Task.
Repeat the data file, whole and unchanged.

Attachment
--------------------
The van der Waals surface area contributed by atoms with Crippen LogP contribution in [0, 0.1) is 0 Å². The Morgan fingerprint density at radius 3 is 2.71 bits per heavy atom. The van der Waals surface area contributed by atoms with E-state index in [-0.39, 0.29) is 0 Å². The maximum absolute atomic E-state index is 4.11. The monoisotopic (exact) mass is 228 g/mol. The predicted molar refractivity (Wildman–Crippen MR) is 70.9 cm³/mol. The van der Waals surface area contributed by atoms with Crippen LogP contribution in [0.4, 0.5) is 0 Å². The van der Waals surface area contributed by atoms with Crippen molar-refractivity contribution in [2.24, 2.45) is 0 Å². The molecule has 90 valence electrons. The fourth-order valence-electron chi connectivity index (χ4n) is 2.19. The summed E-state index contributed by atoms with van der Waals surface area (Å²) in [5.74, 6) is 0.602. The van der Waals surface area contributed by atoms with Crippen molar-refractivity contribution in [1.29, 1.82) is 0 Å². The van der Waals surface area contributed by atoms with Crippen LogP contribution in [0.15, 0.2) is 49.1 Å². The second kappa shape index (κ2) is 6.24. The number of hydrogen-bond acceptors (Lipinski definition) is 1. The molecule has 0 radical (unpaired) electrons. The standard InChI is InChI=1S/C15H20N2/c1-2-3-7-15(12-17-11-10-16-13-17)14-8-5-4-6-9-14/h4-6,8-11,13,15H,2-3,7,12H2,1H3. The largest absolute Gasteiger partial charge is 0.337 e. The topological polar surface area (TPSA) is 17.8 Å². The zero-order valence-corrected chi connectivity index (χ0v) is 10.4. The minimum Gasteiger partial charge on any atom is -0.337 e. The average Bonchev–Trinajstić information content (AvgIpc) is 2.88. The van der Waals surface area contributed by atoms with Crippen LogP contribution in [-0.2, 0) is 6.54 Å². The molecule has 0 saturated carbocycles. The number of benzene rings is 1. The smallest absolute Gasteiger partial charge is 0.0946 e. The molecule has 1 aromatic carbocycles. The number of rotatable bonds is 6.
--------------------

The van der Waals surface area contributed by atoms with Crippen LogP contribution in [0, 0.1) is 0 Å². The Morgan fingerprint density at radius 3 is 2.71 bits per heavy atom. The van der Waals surface area contributed by atoms with E-state index in [-0.39, 0.29) is 0 Å². The maximum absolute atomic E-state index is 4.11. The monoisotopic (exact) mass is 228 g/mol. The predicted molar refractivity (Wildman–Crippen MR) is 70.9 cm³/mol. The van der Waals surface area contributed by atoms with Crippen LogP contribution in [0.4, 0.5) is 0 Å². The van der Waals surface area contributed by atoms with Crippen molar-refractivity contribution in [2.24, 2.45) is 0 Å². The molecule has 90 valence electrons. The fourth-order valence-electron chi connectivity index (χ4n) is 2.19. The summed E-state index contributed by atoms with van der Waals surface area (Å²) in [5.74, 6) is 0.602. The van der Waals surface area contributed by atoms with Crippen molar-refractivity contribution in [1.29, 1.82) is 0 Å². The van der Waals surface area contributed by atoms with Crippen LogP contribution in [0.15, 0.2) is 49.1 Å². The second kappa shape index (κ2) is 6.24. The number of hydrogen-bond acceptors (Lipinski definition) is 1. The molecule has 0 radical (unpaired) electrons. The standard InChI is InChI=1S/C15H20N2/c1-2-3-7-15(12-17-11-10-16-13-17)14-8-5-4-6-9-14/h4-6,8-11,13,15H,2-3,7,12H2,1H3. The largest absolute Gasteiger partial charge is 0.337 e. The topological polar surface area (TPSA) is 17.8 Å². The zero-order valence-corrected chi connectivity index (χ0v) is 10.4. The minimum Gasteiger partial charge on any atom is -0.337 e. The average Bonchev–Trinajstić information content (AvgIpc) is 2.88. The van der Waals surface area contributed by atoms with Crippen LogP contribution in [-0.2, 0) is 6.54 Å². The molecule has 0 saturated carbocycles. The number of benzene rings is 1. The smallest absolute Gasteiger partial charge is 0.0946 e. The molecule has 1 aromatic carbocycles. The number of rotatable bonds is 6.